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thewhimsicalbard PM
Biography
Joined May '09

Meet thewhimsicalbard. He is a musician, a writer, a joker, a thief. He's a maker of spoken metaphors; a man who speaks the delta blues, who loves the comics but skips the news. He's a bad boy in black when he sleeps, but too unsure of reality to let his dreams walk. He was once described as a flaming heterosexual. Sometimes Venus is his goddess, and sometimes his devil, but she's always his drug — a narcotic, a stimulant, a depressant — but don't worry; he's not addicted (yet). His right hand is sifting through the sand, but nobody knows if he's looking for answers or escape — not even him. You can find him underneath the willow tree, musing up names of artistic albums that don't exist yet. He's writing rock and roll anthems for no one, all day and every day. And the River, yeah you know she's sleeping as she walks off into the ocean. Don't you hear the man breathing into his imaginary saxophone? It's me, baby. It's me.

Age: 28

Gender: Male

Status: got a real job

Notes on my work:

For those who care, there is one piece of my work ("Objects") which is updated via the document editor pretty regularly. Check it out if you haven't seen it in a few months.

I have five pieces of prose at the moment, one of which is terrible. All poetry has the label "poetry" in the subgenre. I thought I'd mention this if I ever decide to start publishing more short stories or something else similar.

If you read my piece "In the rings of the golden sun", you should take a look at the piece of artwork that inspired it.

This is the same guy whose artwork also graces my avatar. He's awesome, and if you think he's really good, look him up. He does designs for longboards and tattoos out in Boulder, Colorado. Send some business his way, if you're out there and you have a longboard or want some ink.

This work is licensed under a Creative Commons Attribution-NonCommercial-NoDerivs 3.0 Unported License.

Notes on other authors:

This is bluewitness. I will let her writing speak for her.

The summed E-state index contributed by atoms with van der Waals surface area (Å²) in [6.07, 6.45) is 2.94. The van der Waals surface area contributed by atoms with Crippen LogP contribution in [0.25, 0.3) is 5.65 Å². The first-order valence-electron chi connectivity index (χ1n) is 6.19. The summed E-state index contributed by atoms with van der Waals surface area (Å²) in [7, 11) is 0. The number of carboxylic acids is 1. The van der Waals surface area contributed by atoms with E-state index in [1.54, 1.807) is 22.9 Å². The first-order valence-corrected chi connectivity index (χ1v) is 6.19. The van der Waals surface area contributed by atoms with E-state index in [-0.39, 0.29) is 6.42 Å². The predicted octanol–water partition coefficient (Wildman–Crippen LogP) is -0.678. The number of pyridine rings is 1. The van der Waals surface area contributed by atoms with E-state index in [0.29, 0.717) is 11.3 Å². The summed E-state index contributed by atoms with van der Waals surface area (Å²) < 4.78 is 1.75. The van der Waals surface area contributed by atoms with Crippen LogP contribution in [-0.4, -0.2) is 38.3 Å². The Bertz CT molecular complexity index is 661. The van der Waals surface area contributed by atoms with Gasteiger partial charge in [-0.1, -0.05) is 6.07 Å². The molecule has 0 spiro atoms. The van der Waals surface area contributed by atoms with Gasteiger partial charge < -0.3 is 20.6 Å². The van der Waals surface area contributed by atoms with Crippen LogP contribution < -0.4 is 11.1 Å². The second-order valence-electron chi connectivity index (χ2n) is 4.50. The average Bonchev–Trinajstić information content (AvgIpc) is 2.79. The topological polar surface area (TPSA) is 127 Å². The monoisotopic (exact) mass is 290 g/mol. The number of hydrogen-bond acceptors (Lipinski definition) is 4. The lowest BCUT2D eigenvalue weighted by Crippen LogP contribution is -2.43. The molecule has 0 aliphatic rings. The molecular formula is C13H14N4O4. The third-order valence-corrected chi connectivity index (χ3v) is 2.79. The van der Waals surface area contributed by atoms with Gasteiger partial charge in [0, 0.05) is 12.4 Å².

I'm also going to plug one of my favorite poets on the site, my friend DeeFective. She's got a voice and a style all her own, and she's an excellent reviewer. If you want to get in to her writing, check out "Pepper" for starters.

Check out lookingwest, another good friend of mine. My favorite poem of hers is "Notes on Women, or What is Woman?" You should also take a look at her story "I Never Said I Was Brave". Both are excellent.

Sophiesix is a wonderful woman who has completed more novels and written better stories than most people will ever attempt in their lifetime. She has been published. My favorite is the as-of-yet-unfinished Nochnayia Lubov.

It is my pleasure to introduce to you the man with the most zealously active vocabulary on earth, and one of the most in-depth writers I've ever had the pleasure of meeting - my IRL friend Cillian Crowley (not his real name). He's very good. Honor his esteemed work with the heartwarming gift of a review. Bring a dictionary.

A delightful author who has recently added some stellar poetry to her repertoire: berley.

A poet for the strong-minded, the educated, and the complex: Faithless Juliet. In a quote: "Some people don’t like/understand long verses but I love it. A poem shouldn’t be under a hundred words unless it's haiku."


I firmly believe that this site thrives on the policy of leave a review, get a review.

If you came to my page because I reviewed you, then thank you!

Also, if you came to my page because I forgot to review you back, give a little PM nudge. I'll get right on it.

While in the past I have tried my very best to return each and every review (whether an effortless, one line blurb, or one that would make the queen of reviews herself jealous), I've had some experiences recently that have convinced me that I need to change my policy.

I will return any writer's first review, regardless of quality, but if a writer continues to leave poor quality reviews, I will NOT return the review. I will only return reviews that at least leave concrit, which would in turn imply moderate consideration and effort. You have been warned. I'm sorry to everyone who liked to leech off my old policy, but this will no longer be possible. Thank you.


Here's some peer pressure... Join The Review Game over on the boards. It is really a good idea, and to be totally honest, nothing helps your writing more than reading the work of your peers (fresh perspective and ideas), and then WRITING about it! Get your mojo working, and whatnot.